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most compelling testimony against the bill was that it takes away choice while professing to foster choice.

“When government interference is necessary, it must benefit the greater good,” said John Branham, of Golden, who has a bachelor’s degree in biochemistry and a master’s degree, the latter from the Colorado School of Mines and has taught school for 22 years. ”This bill confuses me. It takes away local choice but does not contribute to the greater good of Colorado.”

The Colorado Municipal League’s Meghan MacKillop also testified against the bill. The CML consistently opposes pre-emption over municipal authority.

The most spirited clash of arguments was between two state representatives, both from Colorado Springs, but with a Grand Canyon-sized gulf between their viewpoints. Rep. Ken DeGraaf dismissed all-electrification goals as the stuff of “rainbows and unicorns” and said that Colorado is “chasing a goal that gets us nowhere.” That is a theme of those testifying on behalf of the bill, who pointed to Colorado’s very slender role in global greenhouse gas emissions.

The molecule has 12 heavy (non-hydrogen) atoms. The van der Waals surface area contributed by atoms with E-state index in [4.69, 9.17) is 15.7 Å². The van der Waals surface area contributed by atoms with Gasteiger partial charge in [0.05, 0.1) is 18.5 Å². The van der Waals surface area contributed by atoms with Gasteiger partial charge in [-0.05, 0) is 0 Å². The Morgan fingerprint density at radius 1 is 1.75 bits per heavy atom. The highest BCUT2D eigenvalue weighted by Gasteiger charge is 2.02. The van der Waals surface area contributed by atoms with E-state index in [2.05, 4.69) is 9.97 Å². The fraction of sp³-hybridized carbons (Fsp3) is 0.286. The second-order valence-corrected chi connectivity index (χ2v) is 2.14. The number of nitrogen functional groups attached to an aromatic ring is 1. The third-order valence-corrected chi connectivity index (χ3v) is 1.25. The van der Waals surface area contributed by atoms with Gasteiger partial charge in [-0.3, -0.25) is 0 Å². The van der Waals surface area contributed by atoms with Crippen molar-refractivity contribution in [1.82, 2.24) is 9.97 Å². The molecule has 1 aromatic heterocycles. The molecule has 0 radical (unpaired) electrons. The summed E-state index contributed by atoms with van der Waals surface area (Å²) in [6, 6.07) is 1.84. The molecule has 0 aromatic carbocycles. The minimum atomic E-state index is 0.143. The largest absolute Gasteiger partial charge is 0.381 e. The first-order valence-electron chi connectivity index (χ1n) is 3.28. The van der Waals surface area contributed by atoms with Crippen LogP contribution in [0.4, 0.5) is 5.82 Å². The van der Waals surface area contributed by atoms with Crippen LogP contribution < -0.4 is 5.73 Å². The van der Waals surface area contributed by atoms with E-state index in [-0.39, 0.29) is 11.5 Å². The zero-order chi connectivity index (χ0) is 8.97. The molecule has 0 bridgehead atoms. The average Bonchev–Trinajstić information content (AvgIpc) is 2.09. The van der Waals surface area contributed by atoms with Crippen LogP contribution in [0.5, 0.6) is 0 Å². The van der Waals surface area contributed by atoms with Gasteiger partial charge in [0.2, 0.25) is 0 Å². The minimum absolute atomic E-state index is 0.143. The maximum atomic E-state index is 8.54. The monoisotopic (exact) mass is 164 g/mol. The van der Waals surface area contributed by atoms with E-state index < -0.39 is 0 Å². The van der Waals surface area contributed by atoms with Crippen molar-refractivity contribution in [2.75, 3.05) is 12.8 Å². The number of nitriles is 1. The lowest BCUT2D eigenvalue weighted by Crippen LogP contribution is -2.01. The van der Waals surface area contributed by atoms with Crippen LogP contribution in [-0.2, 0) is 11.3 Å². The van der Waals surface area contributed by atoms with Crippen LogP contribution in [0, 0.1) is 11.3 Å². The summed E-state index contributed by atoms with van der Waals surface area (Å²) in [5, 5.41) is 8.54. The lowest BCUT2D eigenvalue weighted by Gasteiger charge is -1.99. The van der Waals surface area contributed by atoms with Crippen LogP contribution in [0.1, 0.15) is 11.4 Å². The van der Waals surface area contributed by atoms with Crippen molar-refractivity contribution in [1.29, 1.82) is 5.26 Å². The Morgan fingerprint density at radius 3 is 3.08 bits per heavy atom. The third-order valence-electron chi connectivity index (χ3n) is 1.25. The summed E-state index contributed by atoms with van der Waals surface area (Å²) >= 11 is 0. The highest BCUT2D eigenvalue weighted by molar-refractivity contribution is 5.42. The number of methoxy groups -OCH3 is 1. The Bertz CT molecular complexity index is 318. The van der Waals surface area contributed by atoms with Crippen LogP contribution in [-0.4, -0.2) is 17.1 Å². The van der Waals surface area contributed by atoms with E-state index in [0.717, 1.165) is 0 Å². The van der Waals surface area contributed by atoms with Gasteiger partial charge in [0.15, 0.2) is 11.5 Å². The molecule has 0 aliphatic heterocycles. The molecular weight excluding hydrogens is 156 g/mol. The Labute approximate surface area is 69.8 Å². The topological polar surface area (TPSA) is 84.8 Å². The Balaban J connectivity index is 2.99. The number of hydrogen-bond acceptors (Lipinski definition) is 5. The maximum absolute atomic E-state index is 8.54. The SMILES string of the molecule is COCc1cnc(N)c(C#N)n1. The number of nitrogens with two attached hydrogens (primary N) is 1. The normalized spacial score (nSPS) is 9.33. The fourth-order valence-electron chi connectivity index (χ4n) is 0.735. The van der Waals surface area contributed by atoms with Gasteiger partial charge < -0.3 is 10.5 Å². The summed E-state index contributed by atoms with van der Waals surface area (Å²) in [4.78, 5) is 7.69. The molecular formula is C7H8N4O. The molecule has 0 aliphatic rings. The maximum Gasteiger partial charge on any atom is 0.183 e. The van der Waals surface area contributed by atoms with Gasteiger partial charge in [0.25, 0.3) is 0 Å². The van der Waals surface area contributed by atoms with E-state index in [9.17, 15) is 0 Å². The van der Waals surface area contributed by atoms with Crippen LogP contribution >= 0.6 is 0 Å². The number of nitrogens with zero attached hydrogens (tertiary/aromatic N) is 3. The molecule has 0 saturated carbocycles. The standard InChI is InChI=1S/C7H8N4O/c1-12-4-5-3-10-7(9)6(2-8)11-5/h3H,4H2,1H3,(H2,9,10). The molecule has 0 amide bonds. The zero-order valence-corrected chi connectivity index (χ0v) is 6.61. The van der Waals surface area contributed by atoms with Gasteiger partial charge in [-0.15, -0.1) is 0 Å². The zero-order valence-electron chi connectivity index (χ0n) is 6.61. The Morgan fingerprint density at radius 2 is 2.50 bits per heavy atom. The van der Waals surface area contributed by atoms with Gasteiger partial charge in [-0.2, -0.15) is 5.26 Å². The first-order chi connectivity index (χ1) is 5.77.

Rep. Stephanie Vigil is also from Colorado Springs, but across the political aisle from DeGraaf. She said she had no problem if people in rural Colorado wanted to have energy choices, but she did not like this bill that would tell Colorado Springs what it must do. “We don’t have one-size-fits-all in Colorado,” she said.

Mike Weissman

Mike Weissman

Most touching may have been the comments of Rep. Mike Weissman, who represents Aurora and has been on the committee long enough to see some committee members come and go – including one rancher, who died while still relatively young, who was from the canyon country east of Trinidad. She represented that part of Colorado that this bill’s sponsor, Winter, now represents